Merrick Garland is the chief judge of the most important federal appeals court in the nation. In this role, he has consistently forged consensus among judges across the ideological spectrum, and he is uniquely poised to serve immediately as a Supreme Court justice. He was officially nominated by the White House to replace the late Antonin Scalia on the Supreme Court on March 16, 2016. If Garland is confirmed by Congress, he would become the fourth Jewish Supreme Court Justice, alongside Ruth Bader Ginsburg, Elana Kagan and Stephen Breyer.
Born and raised in Illinois by a Jewish mother who served as a community volunteer and a Protestant father who ran a small business out of the family home, Garland was valedictorian of his public high school class. He won scholarships to attend Harvard University, where he graduated summa cum laude, and Harvard Law School, where he received his law degree magna cum laude and served on the Harvard Law Review. While in college, Garland worked a summer job as a shoe store stock clerk and sold his comic book collection to help pay his tuition. As a law student, he earned room and board by counseling undergraduates.
After law school, Garland clerked for legendary Second Circuit Judge Henry Friendly. Garland then clerked for Supreme Court Justice William Brennan. Garland became a partner at a prominent law firm in just four years, with a practice focusing on litigation and pro bono representation of disadvantaged Americans. In 1989, shortly after becoming a partner, he returned to public service by accepting a job as a federal prosecutor during the George H.W. Bush Administration, investigating and trying cases involving public corruption, drug trafficking, and fraud.
He later joined the Department of Justice, first as Deputy Assistant Attorney General for the Criminal Division and then as Principal Associate Deputy Attorney General. In these roles, he oversaw some of the Department’s most significant prosecutions in the 1990s, including coordinating the government’s response to the Oklahoma City bombing. Garland moved to Oklahoma in the days following that terrorist attack, and led the investigation and prosecution that ultimately brought Timothy McVeigh to justice. He also supervised the Department’s responses to the Unabomber and the Montana Freemen.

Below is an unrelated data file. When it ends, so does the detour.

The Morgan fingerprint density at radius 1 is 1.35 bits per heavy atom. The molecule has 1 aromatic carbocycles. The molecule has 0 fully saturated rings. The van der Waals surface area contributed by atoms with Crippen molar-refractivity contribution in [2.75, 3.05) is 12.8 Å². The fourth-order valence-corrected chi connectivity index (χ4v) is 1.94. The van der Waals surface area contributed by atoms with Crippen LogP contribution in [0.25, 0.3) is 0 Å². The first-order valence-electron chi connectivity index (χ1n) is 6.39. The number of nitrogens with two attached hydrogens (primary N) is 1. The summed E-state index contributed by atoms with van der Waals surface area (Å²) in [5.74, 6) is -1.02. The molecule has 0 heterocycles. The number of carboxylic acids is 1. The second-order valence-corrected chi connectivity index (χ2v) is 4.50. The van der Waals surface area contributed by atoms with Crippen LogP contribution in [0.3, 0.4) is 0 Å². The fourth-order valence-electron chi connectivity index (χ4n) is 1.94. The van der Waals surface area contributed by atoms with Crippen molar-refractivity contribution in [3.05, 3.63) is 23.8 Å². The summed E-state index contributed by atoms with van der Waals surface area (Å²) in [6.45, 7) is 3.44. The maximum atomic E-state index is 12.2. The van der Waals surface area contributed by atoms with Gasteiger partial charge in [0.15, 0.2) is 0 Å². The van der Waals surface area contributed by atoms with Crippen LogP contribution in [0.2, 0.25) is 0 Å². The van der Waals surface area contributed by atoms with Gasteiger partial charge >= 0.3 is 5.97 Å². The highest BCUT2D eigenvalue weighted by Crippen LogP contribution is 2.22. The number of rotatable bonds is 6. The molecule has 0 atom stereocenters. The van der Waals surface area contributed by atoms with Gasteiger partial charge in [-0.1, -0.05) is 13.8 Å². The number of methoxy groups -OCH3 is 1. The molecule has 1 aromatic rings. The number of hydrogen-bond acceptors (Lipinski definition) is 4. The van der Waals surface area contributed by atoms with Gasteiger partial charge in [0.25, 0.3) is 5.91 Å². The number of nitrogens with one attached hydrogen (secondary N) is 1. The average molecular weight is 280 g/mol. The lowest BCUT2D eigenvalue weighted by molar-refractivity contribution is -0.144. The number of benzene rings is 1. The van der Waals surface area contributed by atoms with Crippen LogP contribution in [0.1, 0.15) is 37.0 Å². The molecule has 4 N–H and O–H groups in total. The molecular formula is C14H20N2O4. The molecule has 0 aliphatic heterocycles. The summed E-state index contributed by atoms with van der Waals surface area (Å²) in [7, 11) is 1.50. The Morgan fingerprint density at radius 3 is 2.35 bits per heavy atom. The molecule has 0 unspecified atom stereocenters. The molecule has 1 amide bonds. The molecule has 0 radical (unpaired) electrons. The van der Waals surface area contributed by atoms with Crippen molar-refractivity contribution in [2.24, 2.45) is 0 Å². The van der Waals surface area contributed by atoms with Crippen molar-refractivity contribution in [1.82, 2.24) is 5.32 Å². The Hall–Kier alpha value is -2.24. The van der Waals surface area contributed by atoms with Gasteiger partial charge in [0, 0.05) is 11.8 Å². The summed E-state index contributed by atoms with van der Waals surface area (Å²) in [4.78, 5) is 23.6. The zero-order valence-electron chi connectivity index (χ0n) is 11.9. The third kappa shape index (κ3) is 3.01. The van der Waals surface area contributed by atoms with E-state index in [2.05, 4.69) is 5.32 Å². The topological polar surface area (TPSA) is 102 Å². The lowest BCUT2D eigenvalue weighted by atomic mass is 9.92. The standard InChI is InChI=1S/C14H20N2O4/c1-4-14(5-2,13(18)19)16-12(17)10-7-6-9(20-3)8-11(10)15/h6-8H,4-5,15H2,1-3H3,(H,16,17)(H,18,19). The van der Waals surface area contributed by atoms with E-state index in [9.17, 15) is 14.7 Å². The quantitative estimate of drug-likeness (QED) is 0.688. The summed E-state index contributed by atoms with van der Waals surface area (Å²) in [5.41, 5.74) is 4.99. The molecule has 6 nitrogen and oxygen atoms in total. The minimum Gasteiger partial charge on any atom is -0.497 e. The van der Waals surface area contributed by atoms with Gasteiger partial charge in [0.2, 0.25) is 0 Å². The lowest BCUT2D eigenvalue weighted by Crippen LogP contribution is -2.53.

When Garland was nominated to the D.C. Circuit, Garland received overwhelming bipartisan praise from Senators, lawyers, and commentators, and was confirmed by a vote of 76-23 in 1997. In his 19 years on the D.C. Circuit, Garland has a track record of building consensus as a thoughtful, fair-minded judge who follows the law. In his confirmation process, Chief Justice Roberts noted, “Any time Judge Garland disagrees, you know you’re in a difficult area.” Senator Orrin Hatch, the chairman of the Senate Judiciary Committee at the time of Garland's confirmation, has said Garland would be a “consensus nominee” for the Supreme Court who “would be very well supported by all sides.” Garland became Chief Judge in 2013.
Garland and his wife of nearly 30 years, Lynn, have two daughters, Becky and Jessie. The family enjoys skiing, hiking and canoeing, and together they have visited many of America’s national parks. Garland is known for mentoring his clerks, and since 1998, has volunteered as a tutor for elementary school students in Northeast Washington, D.C.
During his nomination acceptance speech Garland accredited his success to his Jewish grandparents, who fled Russian anti-Semitism to the United States. “My family deserves much of the credit for the path that led me here,” Garland said, “My grandparents left the Pale of Settlement at the border of western Russia and Eastern Europe in the early 1900s, fleeing anti-Semitism and hoping to make a better life for their children in America.”